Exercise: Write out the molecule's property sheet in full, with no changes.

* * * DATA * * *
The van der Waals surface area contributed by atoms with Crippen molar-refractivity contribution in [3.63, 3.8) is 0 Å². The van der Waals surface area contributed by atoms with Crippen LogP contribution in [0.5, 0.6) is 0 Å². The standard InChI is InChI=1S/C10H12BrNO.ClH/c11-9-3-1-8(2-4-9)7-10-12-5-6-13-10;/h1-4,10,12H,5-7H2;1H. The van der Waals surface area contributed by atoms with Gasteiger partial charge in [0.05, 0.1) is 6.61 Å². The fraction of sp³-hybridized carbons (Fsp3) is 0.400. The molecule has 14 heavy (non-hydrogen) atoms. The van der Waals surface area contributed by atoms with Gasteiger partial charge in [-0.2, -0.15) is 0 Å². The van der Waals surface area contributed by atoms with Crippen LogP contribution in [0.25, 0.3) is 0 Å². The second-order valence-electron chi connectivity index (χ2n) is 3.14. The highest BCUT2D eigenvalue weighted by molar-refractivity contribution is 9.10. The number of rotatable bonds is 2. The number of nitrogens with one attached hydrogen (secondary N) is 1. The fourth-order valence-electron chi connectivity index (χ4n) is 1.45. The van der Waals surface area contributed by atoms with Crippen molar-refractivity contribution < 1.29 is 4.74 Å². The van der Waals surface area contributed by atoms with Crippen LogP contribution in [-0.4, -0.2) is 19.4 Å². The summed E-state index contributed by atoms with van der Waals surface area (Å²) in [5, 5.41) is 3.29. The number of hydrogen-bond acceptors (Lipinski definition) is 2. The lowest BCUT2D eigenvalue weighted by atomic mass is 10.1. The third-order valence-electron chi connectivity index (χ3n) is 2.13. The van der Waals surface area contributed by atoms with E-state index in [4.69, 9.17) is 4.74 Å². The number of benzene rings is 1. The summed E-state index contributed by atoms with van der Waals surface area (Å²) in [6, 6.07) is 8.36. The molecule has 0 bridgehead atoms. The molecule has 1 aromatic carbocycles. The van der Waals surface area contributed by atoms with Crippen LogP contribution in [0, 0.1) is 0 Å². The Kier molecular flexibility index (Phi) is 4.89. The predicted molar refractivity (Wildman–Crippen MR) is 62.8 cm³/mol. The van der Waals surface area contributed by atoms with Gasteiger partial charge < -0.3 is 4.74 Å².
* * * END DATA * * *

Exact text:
The van der Waals surface area contributed by atoms with Crippen molar-refractivity contribution in [3.63, 3.8) is 0 Å². The van der Waals surface area contributed by atoms with Crippen LogP contribution in [0.5, 0.6) is 0 Å². The standard InChI is InChI=1S/C10H12BrNO.ClH/c11-9-3-1-8(2-4-9)7-10-12-5-6-13-10;/h1-4,10,12H,5-7H2;1H. The van der Waals surface area contributed by atoms with Gasteiger partial charge in [0.05, 0.1) is 6.61 Å². The fraction of sp³-hybridized carbons (Fsp3) is 0.400. The molecule has 14 heavy (non-hydrogen) atoms. The van der Waals surface area contributed by atoms with Gasteiger partial charge in [-0.2, -0.15) is 0 Å². The van der Waals surface area contributed by atoms with Crippen LogP contribution in [0.25, 0.3) is 0 Å². The second-order valence-electron chi connectivity index (χ2n) is 3.14. The highest BCUT2D eigenvalue weighted by molar-refractivity contribution is 9.10. The number of rotatable bonds is 2. The number of nitrogens with one attached hydrogen (secondary N) is 1. The fourth-order valence-electron chi connectivity index (χ4n) is 1.45. The van der Waals surface area contributed by atoms with Crippen molar-refractivity contribution < 1.29 is 4.74 Å². The van der Waals surface area contributed by atoms with Crippen LogP contribution in [-0.4, -0.2) is 19.4 Å². The summed E-state index contributed by atoms with van der Waals surface area (Å²) in [5, 5.41) is 3.29. The number of hydrogen-bond acceptors (Lipinski definition) is 2. The lowest BCUT2D eigenvalue weighted by atomic mass is 10.1. The third-order valence-electron chi connectivity index (χ3n) is 2.13. The van der Waals surface area contributed by atoms with E-state index in [4.69, 9.17) is 4.74 Å². The number of benzene rings is 1. The summed E-state index contributed by atoms with van der Waals surface area (Å²) in [6, 6.07) is 8.36. The molecule has 0 bridgehead atoms. The molecule has 1 aromatic carbocycles. The van der Waals surface area contributed by atoms with Crippen LogP contribution in [0, 0.1) is 0 Å². The Kier molecular flexibility index (Phi) is 4.89. The predicted molar refractivity (Wildman–Crippen MR) is 62.8 cm³/mol. The van der Waals surface area contributed by atoms with Gasteiger partial charge < -0.3 is 4.74 Å².